Mardi Gras King Cake Scones

Mardi Gras King Cake Scones

Last week, without thinking, I posted three dinner recipes in a row. Usually, I try to break things up a bit with a salad or dessert or some other post. So this weekend, I thought I’d make more “fun” things!

Mardi Gras King Cake Scones

Mardi Gras King Cake Scones

Well, what’s more fun than Mardi Gras? Even if you don’t celebrate it as a “holiday” you gotta admit that foods that come out of New Orleans, Cajun and Creole, are always good! I put up a collection of Mardi Gras Recipes just the other day. The cuisine is vibrant and tasty, with just a bit of heat or in this case, just a bit of sweet!

I have been dusting off my scone making skills (I made these Dried Cherry & Chocolate Scones, too) and bought a Scone Pan for the purpose. Now a scone pan is optional, but I’d highly recommend one if you love scones. I also bought Wilton Bright Sugar Crystals which are gorgeous but run about $4.50. On the plus side, the crystals include pink if you’d like to make these for Valentine’s day.

As you can see, these are not the cheapest scones to make, but they sure are fun for a special occasion! I only wish I had the grandkids to help me out with the decorating! They would have had a blast! Just a note: I decorated the whole top, and very generously. Had I striped it I would have been a little more conservative with the use of the sugar.

Mardi Gras King Cake Scones

Mardi Gras King Cake Scones

I adapted my recipe from Louisiana Cookin’ and chose that particular recipe because it has a little cream cheese and just a touch of almond, both which are often found in the famous King Cake. The King Cake Scones are just a little rich and barely sweet, which is great because there’s all that sugar on top.

If you’d like to make these scones for another occasion when you’re not decorating them, you might want to up the sugar a bit (maybe a tablespoon – they are barely sweet) and cut the salt back just a hair. The salt helps balance out all the sugar after the King Cake Scones are decorated, but when I had one plain, I thought it was just a bit salty.

Just a note: these scones are more on the “muffiny” rather than “crumbly” side of the scone spectrum and nice and moist. Don’t overbake, though, as they’ll firm up more when cool. The tops are pale and really not browned when finished. In my vision, the Mardi Gras King Cake Scones needed a nice, thick topping so all that sugar would stick on really well…just a little overkill to take these to the next level.

Mardi Gras King Cake Scones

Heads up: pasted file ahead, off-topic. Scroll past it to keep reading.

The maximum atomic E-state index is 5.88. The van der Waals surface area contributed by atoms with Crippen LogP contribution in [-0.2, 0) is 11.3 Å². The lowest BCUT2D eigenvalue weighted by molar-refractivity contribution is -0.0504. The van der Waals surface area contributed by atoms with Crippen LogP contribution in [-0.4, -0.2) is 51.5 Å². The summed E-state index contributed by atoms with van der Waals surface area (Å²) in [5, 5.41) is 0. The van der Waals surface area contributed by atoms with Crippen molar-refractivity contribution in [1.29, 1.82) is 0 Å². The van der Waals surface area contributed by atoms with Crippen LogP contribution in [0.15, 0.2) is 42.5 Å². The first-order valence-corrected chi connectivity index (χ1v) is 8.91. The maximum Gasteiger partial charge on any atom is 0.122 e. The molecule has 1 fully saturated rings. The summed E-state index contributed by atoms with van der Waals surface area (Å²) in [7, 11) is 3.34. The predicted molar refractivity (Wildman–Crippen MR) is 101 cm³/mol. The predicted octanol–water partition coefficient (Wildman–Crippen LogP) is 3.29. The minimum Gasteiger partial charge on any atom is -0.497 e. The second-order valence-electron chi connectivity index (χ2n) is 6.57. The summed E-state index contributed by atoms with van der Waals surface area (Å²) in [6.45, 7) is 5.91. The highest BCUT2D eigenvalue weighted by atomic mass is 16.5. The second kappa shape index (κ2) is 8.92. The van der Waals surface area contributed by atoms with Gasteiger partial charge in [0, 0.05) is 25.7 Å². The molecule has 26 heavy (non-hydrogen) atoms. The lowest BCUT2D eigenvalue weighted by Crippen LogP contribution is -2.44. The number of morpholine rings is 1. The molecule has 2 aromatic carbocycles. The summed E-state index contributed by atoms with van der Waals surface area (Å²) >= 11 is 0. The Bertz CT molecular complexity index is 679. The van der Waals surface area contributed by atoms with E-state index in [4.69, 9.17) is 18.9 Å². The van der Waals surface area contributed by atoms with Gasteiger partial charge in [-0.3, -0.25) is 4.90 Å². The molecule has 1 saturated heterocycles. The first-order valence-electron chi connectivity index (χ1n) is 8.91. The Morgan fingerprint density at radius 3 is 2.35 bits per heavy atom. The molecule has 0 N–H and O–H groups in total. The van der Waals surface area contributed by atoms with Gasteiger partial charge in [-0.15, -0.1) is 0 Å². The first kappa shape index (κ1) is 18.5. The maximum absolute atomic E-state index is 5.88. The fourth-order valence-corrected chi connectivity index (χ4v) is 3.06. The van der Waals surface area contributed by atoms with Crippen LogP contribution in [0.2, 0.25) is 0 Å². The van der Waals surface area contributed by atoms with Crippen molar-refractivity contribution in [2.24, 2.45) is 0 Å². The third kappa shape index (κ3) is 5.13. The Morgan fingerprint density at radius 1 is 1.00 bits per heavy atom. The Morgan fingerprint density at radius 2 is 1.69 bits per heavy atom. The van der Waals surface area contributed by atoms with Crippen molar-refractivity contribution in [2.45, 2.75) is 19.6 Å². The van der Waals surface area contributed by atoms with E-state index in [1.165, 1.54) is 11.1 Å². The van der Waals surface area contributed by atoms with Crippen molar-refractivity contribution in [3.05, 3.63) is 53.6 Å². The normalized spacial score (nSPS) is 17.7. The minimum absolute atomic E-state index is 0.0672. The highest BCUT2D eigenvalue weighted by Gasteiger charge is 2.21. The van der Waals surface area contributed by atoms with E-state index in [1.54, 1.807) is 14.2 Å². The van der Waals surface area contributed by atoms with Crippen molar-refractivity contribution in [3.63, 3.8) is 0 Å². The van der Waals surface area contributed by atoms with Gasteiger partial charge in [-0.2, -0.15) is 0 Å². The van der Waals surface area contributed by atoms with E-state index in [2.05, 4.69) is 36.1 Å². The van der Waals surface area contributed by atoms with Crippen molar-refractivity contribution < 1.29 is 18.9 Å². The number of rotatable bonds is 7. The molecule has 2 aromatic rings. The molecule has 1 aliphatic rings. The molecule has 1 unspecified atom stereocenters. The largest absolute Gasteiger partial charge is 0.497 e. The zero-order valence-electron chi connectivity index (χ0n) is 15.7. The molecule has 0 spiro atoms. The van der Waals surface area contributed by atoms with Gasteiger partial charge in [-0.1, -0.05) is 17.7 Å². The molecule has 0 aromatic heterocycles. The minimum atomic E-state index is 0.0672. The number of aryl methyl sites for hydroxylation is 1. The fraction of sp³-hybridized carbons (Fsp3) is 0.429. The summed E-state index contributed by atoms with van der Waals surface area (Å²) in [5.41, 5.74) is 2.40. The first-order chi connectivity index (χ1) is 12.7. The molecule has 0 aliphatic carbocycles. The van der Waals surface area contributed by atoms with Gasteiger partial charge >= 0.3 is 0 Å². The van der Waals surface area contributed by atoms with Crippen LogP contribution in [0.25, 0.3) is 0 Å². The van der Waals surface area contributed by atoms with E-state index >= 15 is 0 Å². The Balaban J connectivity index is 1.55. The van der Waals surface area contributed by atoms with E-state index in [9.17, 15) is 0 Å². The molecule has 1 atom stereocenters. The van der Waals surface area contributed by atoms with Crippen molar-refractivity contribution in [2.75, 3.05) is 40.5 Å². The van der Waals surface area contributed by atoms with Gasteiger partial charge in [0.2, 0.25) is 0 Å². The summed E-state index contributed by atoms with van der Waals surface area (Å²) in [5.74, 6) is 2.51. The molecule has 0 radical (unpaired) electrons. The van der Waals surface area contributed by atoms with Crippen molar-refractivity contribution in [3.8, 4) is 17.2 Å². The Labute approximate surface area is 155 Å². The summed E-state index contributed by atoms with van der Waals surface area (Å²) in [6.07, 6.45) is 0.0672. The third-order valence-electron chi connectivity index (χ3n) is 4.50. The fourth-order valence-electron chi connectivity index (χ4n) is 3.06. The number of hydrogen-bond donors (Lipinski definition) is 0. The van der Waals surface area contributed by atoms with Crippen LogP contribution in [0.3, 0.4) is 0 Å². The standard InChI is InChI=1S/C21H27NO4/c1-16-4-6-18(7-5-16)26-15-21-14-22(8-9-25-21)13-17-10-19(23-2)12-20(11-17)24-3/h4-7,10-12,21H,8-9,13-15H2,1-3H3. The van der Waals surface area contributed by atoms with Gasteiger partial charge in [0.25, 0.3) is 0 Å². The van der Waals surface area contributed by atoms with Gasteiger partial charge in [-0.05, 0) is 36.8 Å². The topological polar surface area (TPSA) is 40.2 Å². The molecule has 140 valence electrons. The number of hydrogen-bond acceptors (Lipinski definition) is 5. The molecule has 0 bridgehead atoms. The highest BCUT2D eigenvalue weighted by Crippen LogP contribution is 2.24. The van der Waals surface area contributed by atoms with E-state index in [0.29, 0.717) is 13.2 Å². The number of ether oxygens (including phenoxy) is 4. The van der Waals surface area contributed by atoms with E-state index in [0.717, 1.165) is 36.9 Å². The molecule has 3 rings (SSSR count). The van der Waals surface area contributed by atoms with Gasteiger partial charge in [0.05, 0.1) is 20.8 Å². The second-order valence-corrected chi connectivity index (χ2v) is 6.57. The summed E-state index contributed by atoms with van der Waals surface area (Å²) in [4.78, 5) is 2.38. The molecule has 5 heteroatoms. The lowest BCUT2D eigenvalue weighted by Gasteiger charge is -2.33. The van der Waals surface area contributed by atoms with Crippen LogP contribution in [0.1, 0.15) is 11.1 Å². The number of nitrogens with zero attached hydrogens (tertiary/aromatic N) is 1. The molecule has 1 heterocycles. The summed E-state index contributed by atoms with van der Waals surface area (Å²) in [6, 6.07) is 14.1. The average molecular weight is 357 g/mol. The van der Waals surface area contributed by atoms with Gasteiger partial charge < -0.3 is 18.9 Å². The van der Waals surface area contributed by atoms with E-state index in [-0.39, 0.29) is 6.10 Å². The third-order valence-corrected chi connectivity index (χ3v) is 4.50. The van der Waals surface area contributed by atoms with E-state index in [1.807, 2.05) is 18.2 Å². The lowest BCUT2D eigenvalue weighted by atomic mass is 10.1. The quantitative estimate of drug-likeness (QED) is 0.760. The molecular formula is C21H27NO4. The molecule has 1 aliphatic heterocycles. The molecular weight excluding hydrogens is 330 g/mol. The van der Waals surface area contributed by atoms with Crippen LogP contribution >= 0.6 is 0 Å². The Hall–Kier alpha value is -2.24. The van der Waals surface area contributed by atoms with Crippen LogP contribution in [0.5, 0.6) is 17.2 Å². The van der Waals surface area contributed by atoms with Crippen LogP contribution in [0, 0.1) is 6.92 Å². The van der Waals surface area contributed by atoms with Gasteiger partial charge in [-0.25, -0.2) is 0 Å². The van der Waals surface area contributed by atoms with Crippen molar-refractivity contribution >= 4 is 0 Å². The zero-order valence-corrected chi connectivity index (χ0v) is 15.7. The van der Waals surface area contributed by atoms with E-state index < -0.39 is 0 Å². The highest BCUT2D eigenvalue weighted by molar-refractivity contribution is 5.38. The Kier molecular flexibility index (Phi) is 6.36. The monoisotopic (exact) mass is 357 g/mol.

Mardi Gras King Cake Scones

Mardi Gras King Cake Scones

  • Servings: 8-12
  • Difficulty: easy
  • Print

Always check scones for doneness early and often.

  • 2 ¼ cups all-purpose flour
  • 3 tablespoons sugar
  • 2 ½ teaspoons baking powder
  • 1 teaspoon salt
  • 4 tablespoons chilled unsalted butter, diced
  • 1 (3-ounce) package cream cheese, chilled and diced
  • ½ cup sour cream
  • ¾ cup whole buttermilk, divided 1/2 cup for scones, 1/4 for topping
  • 1 teaspoon vanilla extract
  • ½ teaspoon almond extract
  • glaze, recipe follows
  • Purple, yellow, and green sanding sugars

Preheat oven to 350° F. Line a large rimmed baking sheet with parchment paper (optional); set aside.

In a medium bowl, or in a food processor, combine flour, sugar, baking powder, and salt. Using a pastry blender or fingers, (or pulsing if using a food processor) cut butter, and cream cheese into flour mixture until the mixture resembles coarse crumbs with some larger clumps.

In a small bowl, whisk together sour cream, 1/2 cup buttermilk, and extracts. Add buttermilk mixture to flour mixture. Working gently, bring the mixture together with hands (or pulse in food processor) just until a sticky dough forms.

Turn dough onto a lightly floured work surface. Knead lightly to just bring together any excess flour. Push and pat into a circle about 1″ tall. Transfer to a baking sheet. Brush scones with remaining buttermilk. Cut in wedges, 8 to 12, and pull each wedge apart from the rest, leaving about 1/2″ between.

Bake until risen and nearly firm (when pressed on the top, they should have just a bit of a give) about 15 to 25 minutes. The scones will be a pale color. Let cool completely on pan.

Dip scones, after they’re completely cooled, in the glaze, using fingers or a spoon to smooth it out and fill in any nooks and crannies. Sprinkle with desired sugars before glaze sets.

Note: If using a scone pan, divide dough into 8ths, then transfer each wedge to the pan. Bake for about 20 minutes.